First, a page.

Band of Angels

Raoul Walsh’s 1957 drama “Band of Angels” revolves around the stories of three characters as they deal with the issues that arise with the outbreak of the Civil War.  At the funeral of her father, Amantha Starr, played by Yvonne De Carlo, discovers that her mother had been one of her father’s former slaves.  Slave traders take her into custody and auction her off in New Orleans.  The confident and wealthy Hamish Bond (Clark Gable) arrives at the auction and buys Amantha for 5000 dollars.  Amantha, used to a luxurious and privileged life, mistrusts the intentions of Hamish, and awaits for him to treat her as an average slave.  She quickly realizes that Hamish’s slaves are not treated as average slaves.  Rau-Ru (Sidney Poitier), Hamish’s “claw,” is an educated, refined slave, who initially attempts to keep Amantha in line.

Amantha makes several desperate attempts to escape her “horrid” enslavement, but soon begins to accept Hamish’s friendly gestures.  When Hamish finally offers her freedom, she turns it down, preferring to become his mistress on one of his many plantations.  While at the plantation, Rau-Ru’s attitude towards her alters, and he reveals his intense hatred for Hamish.  Rau-Ru goes on several tangents throughout the movie in which he insists that slavery is a despicable establishment, whether under a kind owner or a brutal one.  Rau-Ru reprimands Amantha for refusing to acknowledge her true identity and continuing to live a “white lie.”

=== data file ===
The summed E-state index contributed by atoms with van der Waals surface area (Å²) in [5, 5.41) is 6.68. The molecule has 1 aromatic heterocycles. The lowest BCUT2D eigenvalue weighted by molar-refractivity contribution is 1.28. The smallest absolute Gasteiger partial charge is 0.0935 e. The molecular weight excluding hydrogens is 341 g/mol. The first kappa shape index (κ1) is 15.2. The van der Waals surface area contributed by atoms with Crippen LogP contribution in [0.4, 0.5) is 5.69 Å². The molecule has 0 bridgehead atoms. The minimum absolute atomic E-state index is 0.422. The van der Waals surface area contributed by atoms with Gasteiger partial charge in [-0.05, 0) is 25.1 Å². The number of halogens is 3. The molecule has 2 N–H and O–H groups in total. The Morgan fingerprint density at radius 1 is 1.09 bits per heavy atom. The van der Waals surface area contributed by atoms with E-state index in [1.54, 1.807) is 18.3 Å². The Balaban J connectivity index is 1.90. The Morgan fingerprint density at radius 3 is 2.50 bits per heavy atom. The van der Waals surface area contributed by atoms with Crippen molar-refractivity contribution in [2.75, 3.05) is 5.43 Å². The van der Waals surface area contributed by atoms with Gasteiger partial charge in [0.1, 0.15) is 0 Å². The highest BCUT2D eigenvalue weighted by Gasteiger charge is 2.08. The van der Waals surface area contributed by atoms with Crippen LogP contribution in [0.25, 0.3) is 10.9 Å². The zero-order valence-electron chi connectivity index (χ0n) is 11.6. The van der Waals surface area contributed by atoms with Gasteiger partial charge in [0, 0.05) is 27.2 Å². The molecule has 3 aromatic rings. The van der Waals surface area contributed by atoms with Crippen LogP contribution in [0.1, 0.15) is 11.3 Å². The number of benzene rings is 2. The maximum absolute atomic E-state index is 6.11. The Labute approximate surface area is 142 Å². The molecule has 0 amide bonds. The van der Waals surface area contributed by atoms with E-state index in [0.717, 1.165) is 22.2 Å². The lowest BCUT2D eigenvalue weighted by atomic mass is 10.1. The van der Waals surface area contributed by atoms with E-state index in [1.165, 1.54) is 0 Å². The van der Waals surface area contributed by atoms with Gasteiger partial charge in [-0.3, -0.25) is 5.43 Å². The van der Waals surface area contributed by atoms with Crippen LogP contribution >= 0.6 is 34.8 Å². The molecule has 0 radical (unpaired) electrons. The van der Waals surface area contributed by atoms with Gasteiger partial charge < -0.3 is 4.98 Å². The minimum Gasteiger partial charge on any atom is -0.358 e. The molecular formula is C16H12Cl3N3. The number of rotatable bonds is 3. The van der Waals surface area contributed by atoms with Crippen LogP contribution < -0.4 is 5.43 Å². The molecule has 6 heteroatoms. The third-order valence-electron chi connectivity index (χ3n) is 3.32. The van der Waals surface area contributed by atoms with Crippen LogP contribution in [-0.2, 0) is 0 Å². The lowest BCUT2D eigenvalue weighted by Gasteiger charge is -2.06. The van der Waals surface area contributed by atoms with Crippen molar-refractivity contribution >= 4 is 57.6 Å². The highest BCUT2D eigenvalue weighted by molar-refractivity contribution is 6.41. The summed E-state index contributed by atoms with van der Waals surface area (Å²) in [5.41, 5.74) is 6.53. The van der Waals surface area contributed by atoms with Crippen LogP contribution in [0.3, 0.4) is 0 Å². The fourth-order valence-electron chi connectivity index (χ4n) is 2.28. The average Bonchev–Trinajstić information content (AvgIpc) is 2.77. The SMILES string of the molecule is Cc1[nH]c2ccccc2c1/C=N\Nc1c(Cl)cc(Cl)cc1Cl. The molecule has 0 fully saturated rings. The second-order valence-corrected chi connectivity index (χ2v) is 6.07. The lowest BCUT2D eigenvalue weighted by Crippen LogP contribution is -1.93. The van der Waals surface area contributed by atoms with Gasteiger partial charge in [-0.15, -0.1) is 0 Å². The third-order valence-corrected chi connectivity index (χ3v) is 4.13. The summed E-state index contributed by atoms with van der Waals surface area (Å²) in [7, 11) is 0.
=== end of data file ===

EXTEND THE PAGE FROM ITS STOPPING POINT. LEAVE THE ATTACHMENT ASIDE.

As the war breaks out, the three main characters are torn apart when secret pasts and murderous passions emerge.  Rau-Ru kills a white man and has to flee to the North.  He joins the Union army and returns to New Orleans for the sole purpose of tracking down Hamish and killing him.  As Hamish and Amantha’s relationship heats up, he reveals to her his past as an illegal slave trader in Africa.  Amantha is unable to forgive Hamish for his dark past, and leaves him with documents that make her a freewoman.  She remains in New Orleans where she encounters several Union soldiers that attempt to take advantage of her and label her for her “drop of black.”  Hamish’s fate is the worst of all three.  By burning down his crops, Hamish defies the local Union laws and becomes a fugitive.  Before beginning his life on the run, he frees all his slaves in an attempt to make up for his mistakes of the past.

Amantha and Rau-Ru have a heated run-in in New Orleans in which Amantha finally admits her love of Hamish to Rau-Ru.  As Rau-Ru locates and corners Hamish, Hamish explains that he had rescued Rau-Ru from execution as an infant in an African village.  Rau-Ru is finally able to embrace his freedom by assisting Hamish in gaining his own freedom.  Amantha, now accepting of her identity, reunites with Hamish and the two flee the city.

The complexities of identity are portrayed well in this movie.  Amantha’s struggle illustrates the difficulty in identifying oneself as either black or white during the Civil War; especially with the issue of mixing.  However, the movie supports a more “white” choice for her, even after acknowledging her background.  It is also interesting to see characters who initially trumpeted their abolitionist views end up behaving hypocritically and those that had been supporters of slavery amend their ways.  This movie clearly wants to demonstrate the complexities of ideologies and their implementation during this chaotic time in history.